“A couple of terms in there will end up being really important. The first is “denied boarding/deny boarding.” The second is “oversold flight.” Section 25(A)(2)(b) listing criteria for targeting passengers for involuntary denied boarding will also be important.

“But before we dive into whether United violated its own rules and policies in having a ticketed passenger dragged off a flight, let us first review some key facts. First, nobody has disputed that the man in question was a valid, ticketed passenger. Second, he boarded the plane as instructed. Third, the plane was fully boarded before United sought volunteers to give up their seats so four United employees could fly to Louisville from Chicago. In fact, United’s own CEO confirmed in a note to employees that the flight was “fully boarded” before gate agents for that particular flight were told that four passengers needed to be removed to make room for United employees.

“On Sunday, April 9, after United Express Flight 3411 was fully boarded,” United CEO Oscar Munoz wrote, “United’s gate agents were approached by crewmembers that were told they needed to board the flight.”

“We sought volunteers and then followed our involuntary denial of boarding process (including offering up to $1,000 in compensation) and when we approached one of these passengers to explain apologetically that he was being denied boarding, he raised his voice and refused to comply with crew member instructions,” Munoz wrote.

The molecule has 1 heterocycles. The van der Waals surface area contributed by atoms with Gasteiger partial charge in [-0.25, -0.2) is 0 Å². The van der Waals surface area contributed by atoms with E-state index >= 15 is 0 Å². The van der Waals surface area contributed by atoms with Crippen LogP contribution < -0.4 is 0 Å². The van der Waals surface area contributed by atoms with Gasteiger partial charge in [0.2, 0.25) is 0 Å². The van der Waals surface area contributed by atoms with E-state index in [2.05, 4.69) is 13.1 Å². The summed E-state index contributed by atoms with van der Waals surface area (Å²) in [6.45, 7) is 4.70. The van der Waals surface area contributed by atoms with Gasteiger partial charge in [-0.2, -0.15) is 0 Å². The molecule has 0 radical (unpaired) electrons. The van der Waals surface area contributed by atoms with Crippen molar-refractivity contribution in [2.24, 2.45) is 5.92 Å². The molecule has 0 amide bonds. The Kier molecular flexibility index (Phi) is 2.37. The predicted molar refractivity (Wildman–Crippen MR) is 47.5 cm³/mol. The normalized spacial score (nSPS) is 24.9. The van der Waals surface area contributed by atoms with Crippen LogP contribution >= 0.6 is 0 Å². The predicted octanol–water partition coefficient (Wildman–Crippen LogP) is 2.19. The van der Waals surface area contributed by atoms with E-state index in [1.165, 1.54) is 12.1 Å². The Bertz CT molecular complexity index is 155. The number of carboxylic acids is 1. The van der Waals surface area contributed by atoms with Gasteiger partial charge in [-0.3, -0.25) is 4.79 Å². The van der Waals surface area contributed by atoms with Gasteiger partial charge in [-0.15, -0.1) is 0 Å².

“That’s where the wheels start to come off the United bus. To understand why, you need only have a rudimentary understanding of the English language. In statement one, Munoz notes that the flight was fully boarded. In statement two, Munoz then declares that the man was only removed because United employees were following their “involuntary denial of boarding process.” How, exactly, does one follow a denial of boarding process after a flight is “fully boarded?”

“Granted, I am only a common non-lawyer, non-airline employee, but I don’t understand how one can be denied boarding after a flight is fully boarded. It seems to me like the involuntary denial of boarding ship has probably sailed at that point, and the operation has instead advanced to the “forced disembarkation” stage of airline crisis management.

“But that’s not all. United’s ticket contract also lists criteria for selecting passengers to whom boarding should be involuntarily denied: “The priority of all other confirmed passengers may be determined based on a passenger’s fare class, itinerary, status of frequent flyer program membership, and the time in which the passenger presents him/herself for check-in without advanced seat assignment.”

“Were any of these criteria used on Monday’s flight? Not according to any news that has been reported thus far. Instead, individuals who were targeted for removal were randomly selected by the airline, even though “random selection” is not a criterion included in United’s contract terms. Judging by the clear language of United’s terms and policies, it appears as though the carrier actually violated its own rules in its attempt to remove a ticketed passenger from the plane to make room for a handful of United employees.”